Among the congenital disorders of blood clotting, Hageman factor deficiency (HF deficiency, Hageman trait), described by Ratnoff and Colopy in 1955,1 is unique: affected individuals have a profound abnormality of clotting, yet they are not bleeders. They come to the attention of a physician not because of a tendency to bleed or bruise excessively, but usually because a routine clotting time is fortuitously found to be prolonged. From this it is evident that HF is not essential for normal hemostasis, although it is essential for the normal clotting of blood in a test tube.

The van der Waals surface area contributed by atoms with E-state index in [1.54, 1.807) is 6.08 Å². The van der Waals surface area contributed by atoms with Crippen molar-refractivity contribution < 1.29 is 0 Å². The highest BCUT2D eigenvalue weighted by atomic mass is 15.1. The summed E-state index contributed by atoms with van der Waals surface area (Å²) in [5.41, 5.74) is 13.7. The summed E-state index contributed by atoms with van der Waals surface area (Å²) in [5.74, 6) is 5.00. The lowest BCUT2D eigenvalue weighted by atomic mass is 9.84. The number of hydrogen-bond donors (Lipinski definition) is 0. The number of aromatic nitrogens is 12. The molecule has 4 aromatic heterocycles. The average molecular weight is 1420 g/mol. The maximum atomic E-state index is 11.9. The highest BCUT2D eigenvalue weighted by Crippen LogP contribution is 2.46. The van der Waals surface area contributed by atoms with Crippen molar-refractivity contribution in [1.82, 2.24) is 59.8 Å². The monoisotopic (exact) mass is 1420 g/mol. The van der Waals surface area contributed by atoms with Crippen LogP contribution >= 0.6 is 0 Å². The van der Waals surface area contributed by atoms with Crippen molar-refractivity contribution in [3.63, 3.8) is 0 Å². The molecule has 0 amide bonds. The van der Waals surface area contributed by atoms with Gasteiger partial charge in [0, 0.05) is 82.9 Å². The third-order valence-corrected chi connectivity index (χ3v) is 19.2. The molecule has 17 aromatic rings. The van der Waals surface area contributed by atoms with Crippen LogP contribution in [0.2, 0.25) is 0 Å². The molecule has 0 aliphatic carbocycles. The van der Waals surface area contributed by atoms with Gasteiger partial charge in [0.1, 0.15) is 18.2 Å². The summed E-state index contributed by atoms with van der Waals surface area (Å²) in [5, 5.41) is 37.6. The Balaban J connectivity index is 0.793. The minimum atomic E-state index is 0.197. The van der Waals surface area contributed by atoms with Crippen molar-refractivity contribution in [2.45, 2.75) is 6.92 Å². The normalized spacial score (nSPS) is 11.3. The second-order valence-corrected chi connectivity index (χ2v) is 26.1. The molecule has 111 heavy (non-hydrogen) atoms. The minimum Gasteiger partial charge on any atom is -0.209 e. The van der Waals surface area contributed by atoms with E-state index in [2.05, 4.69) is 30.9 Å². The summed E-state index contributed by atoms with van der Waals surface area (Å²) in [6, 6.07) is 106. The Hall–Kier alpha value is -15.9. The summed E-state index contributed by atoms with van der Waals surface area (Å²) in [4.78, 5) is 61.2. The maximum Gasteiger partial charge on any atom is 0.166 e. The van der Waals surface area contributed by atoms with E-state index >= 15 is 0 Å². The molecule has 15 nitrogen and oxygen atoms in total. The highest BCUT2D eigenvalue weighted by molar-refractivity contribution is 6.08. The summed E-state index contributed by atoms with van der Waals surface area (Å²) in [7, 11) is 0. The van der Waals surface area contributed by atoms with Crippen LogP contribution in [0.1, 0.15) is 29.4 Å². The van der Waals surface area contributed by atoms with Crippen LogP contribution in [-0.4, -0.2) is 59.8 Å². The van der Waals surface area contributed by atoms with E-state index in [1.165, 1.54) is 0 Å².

The role of HF in blood clotting may be demonstrated in the following manner. Normal plasma exposed to glass markedly accelerates the clotting of normal "intact" plasma, i.e. plasma not previously exposed to glass. This clot-accelerating activity generated in plasma by glass contact has been called Activation Product.2 Plasma from subjects with HF deficiency,
DIDISHEIM P. Hageman Factor Deficiency (Hageman Trait): Case Report and Review of the Literature. Arch Intern Med. 1962;110(2):170–177. doi:10.1001/archinte.1962.03620200030007
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